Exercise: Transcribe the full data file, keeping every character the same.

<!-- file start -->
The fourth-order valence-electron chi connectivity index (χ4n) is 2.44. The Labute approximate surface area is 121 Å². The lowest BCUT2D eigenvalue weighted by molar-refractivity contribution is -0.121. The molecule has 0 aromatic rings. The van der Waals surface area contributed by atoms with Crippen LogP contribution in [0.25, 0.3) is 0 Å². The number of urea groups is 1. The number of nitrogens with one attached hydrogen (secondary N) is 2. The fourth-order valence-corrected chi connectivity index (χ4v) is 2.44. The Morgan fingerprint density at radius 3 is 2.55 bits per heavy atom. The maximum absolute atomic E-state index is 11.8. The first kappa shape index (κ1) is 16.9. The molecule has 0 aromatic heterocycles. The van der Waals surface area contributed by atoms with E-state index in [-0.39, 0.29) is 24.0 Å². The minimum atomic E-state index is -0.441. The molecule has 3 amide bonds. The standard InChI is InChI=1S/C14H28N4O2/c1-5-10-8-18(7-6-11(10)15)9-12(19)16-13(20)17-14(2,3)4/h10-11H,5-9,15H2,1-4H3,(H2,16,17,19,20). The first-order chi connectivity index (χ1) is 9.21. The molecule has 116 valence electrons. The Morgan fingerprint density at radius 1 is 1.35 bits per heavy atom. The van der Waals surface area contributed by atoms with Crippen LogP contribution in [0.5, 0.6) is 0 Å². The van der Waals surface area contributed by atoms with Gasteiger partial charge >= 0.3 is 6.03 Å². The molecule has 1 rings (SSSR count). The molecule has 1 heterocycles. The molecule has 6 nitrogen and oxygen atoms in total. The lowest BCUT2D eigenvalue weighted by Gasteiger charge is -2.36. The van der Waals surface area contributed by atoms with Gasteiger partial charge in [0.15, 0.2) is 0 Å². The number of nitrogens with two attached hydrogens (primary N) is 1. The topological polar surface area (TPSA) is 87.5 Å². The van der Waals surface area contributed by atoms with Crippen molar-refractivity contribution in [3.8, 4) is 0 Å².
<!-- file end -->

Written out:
The fourth-order valence-electron chi connectivity index (χ4n) is 2.44. The Labute approximate surface area is 121 Å². The lowest BCUT2D eigenvalue weighted by molar-refractivity contribution is -0.121. The molecule has 0 aromatic rings. The van der Waals surface area contributed by atoms with Crippen LogP contribution in [0.25, 0.3) is 0 Å². The number of urea groups is 1. The number of nitrogens with one attached hydrogen (secondary N) is 2. The fourth-order valence-corrected chi connectivity index (χ4v) is 2.44. The Morgan fingerprint density at radius 3 is 2.55 bits per heavy atom. The maximum absolute atomic E-state index is 11.8. The first kappa shape index (κ1) is 16.9. The molecule has 0 aromatic heterocycles. The van der Waals surface area contributed by atoms with E-state index in [-0.39, 0.29) is 24.0 Å². The minimum atomic E-state index is -0.441. The molecule has 3 amide bonds. The standard InChI is InChI=1S/C14H28N4O2/c1-5-10-8-18(7-6-11(10)15)9-12(19)16-13(20)17-14(2,3)4/h10-11H,5-9,15H2,1-4H3,(H2,16,17,19,20). The first-order chi connectivity index (χ1) is 9.21. The molecule has 116 valence electrons. The Morgan fingerprint density at radius 1 is 1.35 bits per heavy atom. The van der Waals surface area contributed by atoms with Crippen LogP contribution in [0.5, 0.6) is 0 Å². The van der Waals surface area contributed by atoms with Gasteiger partial charge >= 0.3 is 6.03 Å². The molecule has 1 rings (SSSR count). The molecule has 1 heterocycles. The molecule has 6 nitrogen and oxygen atoms in total. The lowest BCUT2D eigenvalue weighted by Gasteiger charge is -2.36. The van der Waals surface area contributed by atoms with Gasteiger partial charge in [0.15, 0.2) is 0 Å². The number of nitrogens with two attached hydrogens (primary N) is 1. The topological polar surface area (TPSA) is 87.5 Å². The van der Waals surface area contributed by atoms with Crippen molar-refractivity contribution in [3.8, 4) is 0 Å².